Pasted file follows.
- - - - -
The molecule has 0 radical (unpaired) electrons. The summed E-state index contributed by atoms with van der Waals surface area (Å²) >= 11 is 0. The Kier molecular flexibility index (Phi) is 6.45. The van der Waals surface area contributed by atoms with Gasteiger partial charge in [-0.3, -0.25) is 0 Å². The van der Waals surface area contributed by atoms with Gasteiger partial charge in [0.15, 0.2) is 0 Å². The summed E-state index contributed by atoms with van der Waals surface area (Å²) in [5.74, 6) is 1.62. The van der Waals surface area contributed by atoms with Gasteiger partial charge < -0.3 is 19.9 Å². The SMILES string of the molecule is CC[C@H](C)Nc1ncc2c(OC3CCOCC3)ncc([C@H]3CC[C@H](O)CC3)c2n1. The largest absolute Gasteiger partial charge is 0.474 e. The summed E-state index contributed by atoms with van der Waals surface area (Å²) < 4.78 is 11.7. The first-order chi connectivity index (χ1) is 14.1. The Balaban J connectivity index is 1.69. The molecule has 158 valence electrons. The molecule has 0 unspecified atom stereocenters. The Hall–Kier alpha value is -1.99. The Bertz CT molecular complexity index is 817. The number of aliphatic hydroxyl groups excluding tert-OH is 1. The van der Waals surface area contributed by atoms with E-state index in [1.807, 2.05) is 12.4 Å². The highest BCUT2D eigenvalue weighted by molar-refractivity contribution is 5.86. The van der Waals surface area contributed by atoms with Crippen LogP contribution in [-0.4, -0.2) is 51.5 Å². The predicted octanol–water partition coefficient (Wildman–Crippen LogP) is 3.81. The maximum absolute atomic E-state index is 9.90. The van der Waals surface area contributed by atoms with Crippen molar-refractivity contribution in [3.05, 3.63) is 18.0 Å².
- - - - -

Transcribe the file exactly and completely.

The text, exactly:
The molecule has 0 radical (unpaired) electrons. The summed E-state index contributed by atoms with van der Waals surface area (Å²) >= 11 is 0. The Kier molecular flexibility index (Phi) is 6.45. The van der Waals surface area contributed by atoms with Gasteiger partial charge in [-0.3, -0.25) is 0 Å². The van der Waals surface area contributed by atoms with Gasteiger partial charge in [0.15, 0.2) is 0 Å². The summed E-state index contributed by atoms with van der Waals surface area (Å²) in [5.74, 6) is 1.62. The van der Waals surface area contributed by atoms with Gasteiger partial charge < -0.3 is 19.9 Å². The SMILES string of the molecule is CC[C@H](C)Nc1ncc2c(OC3CCOCC3)ncc([C@H]3CC[C@H](O)CC3)c2n1. The largest absolute Gasteiger partial charge is 0.474 e. The summed E-state index contributed by atoms with van der Waals surface area (Å²) < 4.78 is 11.7. The first-order chi connectivity index (χ1) is 14.1. The Balaban J connectivity index is 1.69. The molecule has 158 valence electrons. The molecule has 0 unspecified atom stereocenters. The Hall–Kier alpha value is -1.99. The Bertz CT molecular complexity index is 817. The number of aliphatic hydroxyl groups excluding tert-OH is 1. The van der Waals surface area contributed by atoms with E-state index in [1.807, 2.05) is 12.4 Å². The highest BCUT2D eigenvalue weighted by molar-refractivity contribution is 5.86. The van der Waals surface area contributed by atoms with Crippen LogP contribution in [-0.4, -0.2) is 51.5 Å². The predicted octanol–water partition coefficient (Wildman–Crippen LogP) is 3.81. The maximum absolute atomic E-state index is 9.90. The van der Waals surface area contributed by atoms with Crippen molar-refractivity contribution in [3.05, 3.63) is 18.0 Å².